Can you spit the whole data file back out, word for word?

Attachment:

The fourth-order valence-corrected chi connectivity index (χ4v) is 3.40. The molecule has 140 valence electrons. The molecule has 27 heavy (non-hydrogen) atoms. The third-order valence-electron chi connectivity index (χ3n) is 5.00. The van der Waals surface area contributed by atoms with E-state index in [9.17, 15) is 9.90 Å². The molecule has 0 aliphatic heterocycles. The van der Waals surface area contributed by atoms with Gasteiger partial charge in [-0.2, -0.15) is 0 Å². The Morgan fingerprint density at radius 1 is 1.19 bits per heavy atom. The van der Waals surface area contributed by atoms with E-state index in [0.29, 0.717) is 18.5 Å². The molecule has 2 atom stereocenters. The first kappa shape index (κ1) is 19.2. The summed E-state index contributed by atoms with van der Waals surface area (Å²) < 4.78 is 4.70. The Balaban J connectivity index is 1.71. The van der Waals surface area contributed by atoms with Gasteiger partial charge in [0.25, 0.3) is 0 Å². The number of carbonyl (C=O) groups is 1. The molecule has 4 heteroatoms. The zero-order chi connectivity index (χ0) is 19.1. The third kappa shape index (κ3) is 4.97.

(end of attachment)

The fourth-order valence-corrected chi connectivity index (χ4v) is 3.40. The molecule has 140 valence electrons. The molecule has 27 heavy (non-hydrogen) atoms. The third-order valence-electron chi connectivity index (χ3n) is 5.00. The van der Waals surface area contributed by atoms with E-state index in [9.17, 15) is 9.90 Å². The molecule has 0 aliphatic heterocycles. The van der Waals surface area contributed by atoms with Gasteiger partial charge in [-0.2, -0.15) is 0 Å². The Morgan fingerprint density at radius 1 is 1.19 bits per heavy atom. The van der Waals surface area contributed by atoms with E-state index in [0.29, 0.717) is 18.5 Å². The molecule has 2 atom stereocenters. The first kappa shape index (κ1) is 19.2. The summed E-state index contributed by atoms with van der Waals surface area (Å²) < 4.78 is 4.70. The Balaban J connectivity index is 1.71. The van der Waals surface area contributed by atoms with Gasteiger partial charge in [0.25, 0.3) is 0 Å². The number of carbonyl (C=O) groups is 1. The molecule has 4 heteroatoms. The zero-order chi connectivity index (χ0) is 19.1. The third kappa shape index (κ3) is 4.97.